Background: Chemical plaque control is a useful aid in mechanical oral hygiene, and various chemical agents have been evaluated as antiplaque agents. It has been shown that mastic chewing gum has antibacterial effects on Helicobacter pylori. In this study, the antiplaque effect of mastic chewing gum was investigated.
Methods: Twenty dental students who were both systemically and periodontally healthy participated in this study. The effects of mastic gum were assessed from 2 double-blinded, randomized studies. In the first trial, after mechanical toothbrushing, the inhibitory effect of mastic gum on bacteria in saliva following its use was compared to a placebo gum. Saliva samples were collected at the end of 1, 2, 3, and 4 hours; diluted; inoculated onto 10% horse blood chocolate agar plates; and cultured anaerobically at 37 degrees C for 48 hours. The total number of bacterial colonies on each plate was calculated (n = 20). In the second trial, the effects of mastic gum on de novo plaque formation on tooth surfaces and gingival inflammation were evaluated over a 7-day period without mechanical oral hygiene following random use of either mastic or placebo chewing gum. The degree of plaque accumulation and gingival inflammation were compared between the 2 groups (n = 10).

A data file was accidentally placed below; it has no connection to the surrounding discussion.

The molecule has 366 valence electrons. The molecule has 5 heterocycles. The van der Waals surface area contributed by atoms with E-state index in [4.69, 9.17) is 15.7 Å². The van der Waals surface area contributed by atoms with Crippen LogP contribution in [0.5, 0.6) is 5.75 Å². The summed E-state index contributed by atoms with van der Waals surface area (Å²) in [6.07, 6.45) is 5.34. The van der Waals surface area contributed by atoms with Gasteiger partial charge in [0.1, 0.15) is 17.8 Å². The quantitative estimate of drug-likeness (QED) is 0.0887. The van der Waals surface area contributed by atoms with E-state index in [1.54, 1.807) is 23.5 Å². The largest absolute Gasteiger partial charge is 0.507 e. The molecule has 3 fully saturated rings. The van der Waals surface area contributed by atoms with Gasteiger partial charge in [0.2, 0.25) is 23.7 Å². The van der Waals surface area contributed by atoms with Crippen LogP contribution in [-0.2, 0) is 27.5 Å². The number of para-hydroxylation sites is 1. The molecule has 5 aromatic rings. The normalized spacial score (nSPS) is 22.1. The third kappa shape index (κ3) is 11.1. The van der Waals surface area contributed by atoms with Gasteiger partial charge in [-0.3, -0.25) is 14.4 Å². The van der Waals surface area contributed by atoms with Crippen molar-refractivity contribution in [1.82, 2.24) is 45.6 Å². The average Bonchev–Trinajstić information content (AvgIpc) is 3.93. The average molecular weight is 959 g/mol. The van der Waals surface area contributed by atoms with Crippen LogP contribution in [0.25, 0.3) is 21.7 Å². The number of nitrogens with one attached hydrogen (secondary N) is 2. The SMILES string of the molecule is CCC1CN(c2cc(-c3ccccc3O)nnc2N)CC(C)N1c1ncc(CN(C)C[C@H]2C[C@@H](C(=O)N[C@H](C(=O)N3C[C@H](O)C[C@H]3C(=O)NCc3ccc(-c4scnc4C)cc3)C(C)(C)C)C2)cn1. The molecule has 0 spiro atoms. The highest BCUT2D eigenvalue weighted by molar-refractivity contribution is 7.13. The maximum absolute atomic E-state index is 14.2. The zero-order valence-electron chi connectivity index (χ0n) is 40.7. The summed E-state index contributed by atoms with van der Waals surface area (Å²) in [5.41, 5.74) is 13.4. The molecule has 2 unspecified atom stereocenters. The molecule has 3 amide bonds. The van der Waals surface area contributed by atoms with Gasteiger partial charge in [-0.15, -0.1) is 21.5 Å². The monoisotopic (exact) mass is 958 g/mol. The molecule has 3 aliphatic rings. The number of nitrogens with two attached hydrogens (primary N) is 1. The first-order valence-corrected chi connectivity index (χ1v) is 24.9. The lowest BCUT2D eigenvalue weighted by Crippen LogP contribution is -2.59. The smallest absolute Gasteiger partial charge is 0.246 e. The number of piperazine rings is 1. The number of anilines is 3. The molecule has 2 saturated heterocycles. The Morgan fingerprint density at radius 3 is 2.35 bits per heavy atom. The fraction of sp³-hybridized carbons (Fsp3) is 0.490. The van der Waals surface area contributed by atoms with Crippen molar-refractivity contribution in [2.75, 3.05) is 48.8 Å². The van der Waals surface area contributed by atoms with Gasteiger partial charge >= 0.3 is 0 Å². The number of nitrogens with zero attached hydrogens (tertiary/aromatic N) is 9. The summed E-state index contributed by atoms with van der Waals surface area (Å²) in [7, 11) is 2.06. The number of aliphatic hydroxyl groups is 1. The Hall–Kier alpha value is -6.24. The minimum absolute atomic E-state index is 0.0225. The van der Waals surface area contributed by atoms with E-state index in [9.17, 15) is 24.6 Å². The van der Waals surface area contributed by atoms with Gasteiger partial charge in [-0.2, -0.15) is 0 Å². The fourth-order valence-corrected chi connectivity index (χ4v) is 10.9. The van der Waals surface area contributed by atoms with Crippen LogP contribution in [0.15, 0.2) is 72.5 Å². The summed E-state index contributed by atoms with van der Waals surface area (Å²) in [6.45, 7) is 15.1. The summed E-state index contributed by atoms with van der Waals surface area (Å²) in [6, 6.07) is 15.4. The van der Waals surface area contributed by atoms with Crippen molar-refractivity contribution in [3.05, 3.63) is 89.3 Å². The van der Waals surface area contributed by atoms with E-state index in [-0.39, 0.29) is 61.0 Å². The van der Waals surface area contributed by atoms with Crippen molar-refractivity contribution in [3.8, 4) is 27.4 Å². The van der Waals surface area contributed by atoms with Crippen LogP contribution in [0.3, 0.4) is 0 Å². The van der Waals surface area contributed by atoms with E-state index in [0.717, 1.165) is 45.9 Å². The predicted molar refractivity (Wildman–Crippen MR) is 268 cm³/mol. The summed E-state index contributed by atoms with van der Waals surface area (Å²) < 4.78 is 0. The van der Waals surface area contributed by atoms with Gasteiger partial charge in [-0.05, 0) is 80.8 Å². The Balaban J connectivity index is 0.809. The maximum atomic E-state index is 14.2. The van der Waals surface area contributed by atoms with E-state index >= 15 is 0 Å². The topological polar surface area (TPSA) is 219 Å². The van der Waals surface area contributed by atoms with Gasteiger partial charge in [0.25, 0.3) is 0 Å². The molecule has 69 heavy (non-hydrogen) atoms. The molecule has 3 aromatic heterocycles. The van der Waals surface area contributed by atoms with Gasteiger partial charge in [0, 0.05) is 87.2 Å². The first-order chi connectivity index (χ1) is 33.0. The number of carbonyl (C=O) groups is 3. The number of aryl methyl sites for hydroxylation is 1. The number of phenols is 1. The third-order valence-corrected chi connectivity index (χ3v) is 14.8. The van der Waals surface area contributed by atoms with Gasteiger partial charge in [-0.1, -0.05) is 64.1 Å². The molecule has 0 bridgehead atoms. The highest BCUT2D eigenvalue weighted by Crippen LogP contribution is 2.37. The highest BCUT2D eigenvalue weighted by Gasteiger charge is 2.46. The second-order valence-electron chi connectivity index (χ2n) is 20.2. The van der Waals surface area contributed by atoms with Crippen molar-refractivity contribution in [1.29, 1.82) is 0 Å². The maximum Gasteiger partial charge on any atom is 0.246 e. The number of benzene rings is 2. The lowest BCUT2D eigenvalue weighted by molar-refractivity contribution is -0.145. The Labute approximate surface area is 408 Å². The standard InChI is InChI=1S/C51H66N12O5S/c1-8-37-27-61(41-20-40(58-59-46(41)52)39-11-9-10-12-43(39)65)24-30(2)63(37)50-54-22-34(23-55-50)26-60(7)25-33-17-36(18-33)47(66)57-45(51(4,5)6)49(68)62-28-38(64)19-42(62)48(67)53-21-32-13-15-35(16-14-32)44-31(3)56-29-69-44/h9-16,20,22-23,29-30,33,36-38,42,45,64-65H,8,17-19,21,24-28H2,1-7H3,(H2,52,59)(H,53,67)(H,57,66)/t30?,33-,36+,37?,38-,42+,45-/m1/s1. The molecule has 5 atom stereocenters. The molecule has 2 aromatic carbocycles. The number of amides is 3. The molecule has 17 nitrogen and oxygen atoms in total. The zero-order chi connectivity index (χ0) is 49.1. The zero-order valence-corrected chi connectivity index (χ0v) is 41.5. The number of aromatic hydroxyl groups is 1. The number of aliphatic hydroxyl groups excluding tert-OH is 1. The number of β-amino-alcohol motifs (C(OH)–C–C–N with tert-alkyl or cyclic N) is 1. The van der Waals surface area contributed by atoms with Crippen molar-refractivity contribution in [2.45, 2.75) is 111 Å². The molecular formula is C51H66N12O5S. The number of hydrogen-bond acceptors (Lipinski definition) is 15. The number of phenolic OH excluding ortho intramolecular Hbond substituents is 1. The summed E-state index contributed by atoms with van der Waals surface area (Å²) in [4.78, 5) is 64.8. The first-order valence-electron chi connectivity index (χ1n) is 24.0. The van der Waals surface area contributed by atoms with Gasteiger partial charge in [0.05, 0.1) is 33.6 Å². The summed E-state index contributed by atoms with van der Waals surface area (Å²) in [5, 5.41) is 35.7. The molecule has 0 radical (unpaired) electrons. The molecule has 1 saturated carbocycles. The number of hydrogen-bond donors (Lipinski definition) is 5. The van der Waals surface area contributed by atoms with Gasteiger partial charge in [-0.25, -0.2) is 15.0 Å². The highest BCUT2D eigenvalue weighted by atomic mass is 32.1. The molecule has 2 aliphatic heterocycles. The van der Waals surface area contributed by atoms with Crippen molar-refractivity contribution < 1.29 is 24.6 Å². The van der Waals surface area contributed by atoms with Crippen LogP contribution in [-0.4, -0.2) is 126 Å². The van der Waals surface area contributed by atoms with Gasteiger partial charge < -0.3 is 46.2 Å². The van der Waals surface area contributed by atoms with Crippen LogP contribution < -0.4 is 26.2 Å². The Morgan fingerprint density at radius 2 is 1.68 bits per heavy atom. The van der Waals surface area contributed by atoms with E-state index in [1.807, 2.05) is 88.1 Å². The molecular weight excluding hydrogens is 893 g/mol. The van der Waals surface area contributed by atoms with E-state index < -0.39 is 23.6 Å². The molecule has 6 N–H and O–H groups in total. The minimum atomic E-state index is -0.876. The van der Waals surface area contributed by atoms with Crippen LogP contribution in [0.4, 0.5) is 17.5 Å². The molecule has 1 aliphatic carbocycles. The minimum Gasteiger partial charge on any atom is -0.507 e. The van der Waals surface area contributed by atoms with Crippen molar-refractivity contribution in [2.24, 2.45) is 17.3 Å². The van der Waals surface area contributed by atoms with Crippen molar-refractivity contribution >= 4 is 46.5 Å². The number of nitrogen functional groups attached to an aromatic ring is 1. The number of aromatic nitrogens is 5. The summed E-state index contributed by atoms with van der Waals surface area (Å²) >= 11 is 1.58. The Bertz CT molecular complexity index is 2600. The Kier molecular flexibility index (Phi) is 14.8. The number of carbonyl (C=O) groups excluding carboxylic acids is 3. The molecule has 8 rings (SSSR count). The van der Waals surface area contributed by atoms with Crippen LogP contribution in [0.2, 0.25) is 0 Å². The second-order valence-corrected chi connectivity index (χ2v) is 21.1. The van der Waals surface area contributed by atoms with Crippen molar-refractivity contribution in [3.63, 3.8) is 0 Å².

Results: The total number of bacterial colonies was significantly reduced during the 4 hours of chewing mastic gum compared to the placebo gum (P < 0.05, Student t test). The mastic group showed a significantly reduced plaque index (2.69 +/- 0.29 versus 3.15 +/- 0.24; P = 0.001, Student t test) and gingival index (0.44 +/- 0.15 versus 0.66 +/- 0.23, P = 0.021, Student t test) compared to the placebo group.
Conclusion: These results suggest that mastic chewing gum is a useful antiplaque agent in reducing the bacterial growth in saliva and plaque formation on teeth.